The Girl With the Dragon Tattoo (December 21)- Fresh off his hot streak with The Social Network, David Fincher attempts to Americanize the already explosively popular book series and its Swedish film adaptations.  It will be hard for him to do worse than the original Dragon Tattoo movie, which captured the atmosphere but gutted the story of Stieg Larssonn’s original.  The story, about a hacker and a disgraced journalist teaming up to hunt down a serial killer, is the perfect fit for Fincher.  Here’s hoping Daniel Craig and Rooney Mara are also up for the dark twists and brooding revelations.

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SPOTLIGHT: Nicole Kidman

Few actresses have matched Nicole Kidman’s hot streak in the early 2000s.  Not that she set the box office on fire, more our imaginations.  People watch this accidental movie star fully embody a variety of characters with not only ease, but technical perfection.  She is a consummate professional when it comes to characterization and the emotional control she displays over her characters.  This perfection draws the audience to her even when she shares the screen with others more famous.  Although now she is a household name, that is only because she snatched it away from those who couldn’t hold onto audiences quite like her.

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Our (Belated) List of Favorite Movie Directors

1. Martin Scorsese- It may seem unimaginable that nearly three years ago director Martin Scorsese had yet to hold an Academy Award in his hands, but it is the disappointing truth. The once would-be Catholic priest entered the film making world with hits like Boxcar Bertha and Mean Streets which put him at the forefront of New Hollywood with his violent, audience-specific films. Though Francis Ford Coppola felt he was unfit to helm The Godfather: Part III, Scorsese quickly overshadowed Coppola to become an icon of his own, creating films filled with themes related to violence, machismo, Italian-American identity, immigration, Catholicism and New York City. Five decades of classics like Taxi Driver, Raging Bull, Goodfellas and The Departed, Scorsese set a style of quick editing, rock and roll soundtrack and frequent collaboration with actors and editors who claim Scorsese to be a living encyclopedia of film history. The film that did it for us: Though he’s created modern epics including a personal favorite, Gangs of New York, Scorsese’s talents are most apparent in Taxi Driver, a film with some of the most carefully constructed technical detail and powerful themes of isolation, violence, sex and how they are related and lead to destruction.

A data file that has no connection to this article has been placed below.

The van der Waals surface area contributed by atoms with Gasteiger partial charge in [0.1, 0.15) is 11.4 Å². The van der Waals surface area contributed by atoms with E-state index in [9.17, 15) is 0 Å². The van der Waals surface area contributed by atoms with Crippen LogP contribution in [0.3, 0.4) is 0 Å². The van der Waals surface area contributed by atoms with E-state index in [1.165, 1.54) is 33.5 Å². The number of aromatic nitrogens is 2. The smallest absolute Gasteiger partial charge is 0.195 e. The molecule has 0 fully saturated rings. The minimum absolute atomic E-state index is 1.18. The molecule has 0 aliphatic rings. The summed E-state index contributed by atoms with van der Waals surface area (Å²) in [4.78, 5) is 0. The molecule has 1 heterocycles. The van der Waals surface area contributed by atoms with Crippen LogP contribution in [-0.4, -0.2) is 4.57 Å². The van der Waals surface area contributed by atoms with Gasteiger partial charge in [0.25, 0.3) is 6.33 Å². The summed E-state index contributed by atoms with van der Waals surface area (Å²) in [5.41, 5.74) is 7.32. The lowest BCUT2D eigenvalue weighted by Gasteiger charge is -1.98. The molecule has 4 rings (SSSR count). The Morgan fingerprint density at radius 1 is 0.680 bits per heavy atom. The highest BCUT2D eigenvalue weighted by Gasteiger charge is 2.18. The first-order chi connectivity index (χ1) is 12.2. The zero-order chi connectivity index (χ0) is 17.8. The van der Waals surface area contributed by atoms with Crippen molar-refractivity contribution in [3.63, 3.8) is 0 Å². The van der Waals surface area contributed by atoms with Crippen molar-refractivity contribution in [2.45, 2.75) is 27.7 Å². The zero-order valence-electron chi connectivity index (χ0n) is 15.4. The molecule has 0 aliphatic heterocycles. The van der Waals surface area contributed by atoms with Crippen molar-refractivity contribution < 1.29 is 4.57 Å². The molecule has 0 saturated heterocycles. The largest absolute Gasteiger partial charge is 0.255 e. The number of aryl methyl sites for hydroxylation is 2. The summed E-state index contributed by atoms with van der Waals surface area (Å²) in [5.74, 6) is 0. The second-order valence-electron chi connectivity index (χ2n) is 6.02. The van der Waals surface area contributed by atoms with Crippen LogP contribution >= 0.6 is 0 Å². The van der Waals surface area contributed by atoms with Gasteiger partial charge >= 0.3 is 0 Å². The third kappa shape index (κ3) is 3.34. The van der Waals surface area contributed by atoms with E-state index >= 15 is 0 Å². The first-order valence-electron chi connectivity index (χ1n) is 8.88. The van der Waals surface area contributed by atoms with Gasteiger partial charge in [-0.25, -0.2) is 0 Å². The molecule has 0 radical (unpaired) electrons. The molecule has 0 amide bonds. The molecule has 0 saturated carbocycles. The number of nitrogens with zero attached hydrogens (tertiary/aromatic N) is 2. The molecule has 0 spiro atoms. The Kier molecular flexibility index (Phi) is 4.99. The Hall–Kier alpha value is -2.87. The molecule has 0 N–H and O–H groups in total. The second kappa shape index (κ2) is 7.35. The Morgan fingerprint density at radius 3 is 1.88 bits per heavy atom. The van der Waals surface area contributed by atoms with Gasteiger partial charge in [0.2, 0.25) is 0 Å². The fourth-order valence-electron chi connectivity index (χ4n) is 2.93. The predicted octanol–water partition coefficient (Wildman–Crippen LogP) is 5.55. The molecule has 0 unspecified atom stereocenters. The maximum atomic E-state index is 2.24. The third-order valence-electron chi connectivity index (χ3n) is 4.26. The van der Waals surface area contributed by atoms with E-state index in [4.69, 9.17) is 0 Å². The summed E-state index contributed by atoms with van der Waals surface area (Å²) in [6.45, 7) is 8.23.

2. Stanley Kubrick– One of the unprecedented visual artists in all of cinema, it’s hard to not love movies when Stanley Kubrick makes them.  His gift for telling a compelling story is aided by those infamous distant shots, able to encompass the idiocy in The War Room (Dr. Strangelove) or gravity-defying in the great beyond (2001: A Space Odyssey).  He never told the same story twice, but each film carries with it his distinct visual flair,  helping him to create some of the most fully realized worlds the movies have ever seen.  Kubrick is one of the biggest influences on American cinema not only because of his artistic genius, though.  His ruthless dedication to his vision of the material led to feuds with his actors and the writers of the source material (both on The Shining.)  Perfectionism is costly, but with it he created many things that are, in fact, perfect.  The film that did it for us: There’s never been a more beautifully filmed comedy than Dr. Strangelove, and there are few as horrific.